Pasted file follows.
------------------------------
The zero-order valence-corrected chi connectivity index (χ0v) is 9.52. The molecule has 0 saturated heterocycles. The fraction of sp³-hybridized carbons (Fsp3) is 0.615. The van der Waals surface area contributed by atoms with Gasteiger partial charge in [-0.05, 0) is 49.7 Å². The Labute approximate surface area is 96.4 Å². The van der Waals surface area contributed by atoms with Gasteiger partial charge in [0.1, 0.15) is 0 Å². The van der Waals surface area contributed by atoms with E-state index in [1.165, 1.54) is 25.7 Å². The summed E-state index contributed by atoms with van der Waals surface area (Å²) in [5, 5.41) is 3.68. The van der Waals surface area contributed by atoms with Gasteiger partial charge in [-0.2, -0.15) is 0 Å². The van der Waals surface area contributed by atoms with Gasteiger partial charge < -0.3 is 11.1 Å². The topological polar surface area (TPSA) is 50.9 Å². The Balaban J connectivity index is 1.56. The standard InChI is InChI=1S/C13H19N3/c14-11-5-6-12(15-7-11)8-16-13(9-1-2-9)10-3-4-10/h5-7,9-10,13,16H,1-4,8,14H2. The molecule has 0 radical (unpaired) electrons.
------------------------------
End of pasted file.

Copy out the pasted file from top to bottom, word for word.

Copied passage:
The zero-order valence-corrected chi connectivity index (χ0v) is 9.52. The molecule has 0 saturated heterocycles. The fraction of sp³-hybridized carbons (Fsp3) is 0.615. The van der Waals surface area contributed by atoms with Gasteiger partial charge in [-0.05, 0) is 49.7 Å². The Labute approximate surface area is 96.4 Å². The van der Waals surface area contributed by atoms with Gasteiger partial charge in [0.1, 0.15) is 0 Å². The van der Waals surface area contributed by atoms with E-state index in [1.165, 1.54) is 25.7 Å². The summed E-state index contributed by atoms with van der Waals surface area (Å²) in [5, 5.41) is 3.68. The van der Waals surface area contributed by atoms with Gasteiger partial charge in [-0.2, -0.15) is 0 Å². The van der Waals surface area contributed by atoms with Gasteiger partial charge < -0.3 is 11.1 Å². The topological polar surface area (TPSA) is 50.9 Å². The Balaban J connectivity index is 1.56. The standard InChI is InChI=1S/C13H19N3/c14-11-5-6-12(15-7-11)8-16-13(9-1-2-9)10-3-4-10/h5-7,9-10,13,16H,1-4,8,14H2. The molecule has 0 radical (unpaired) electrons.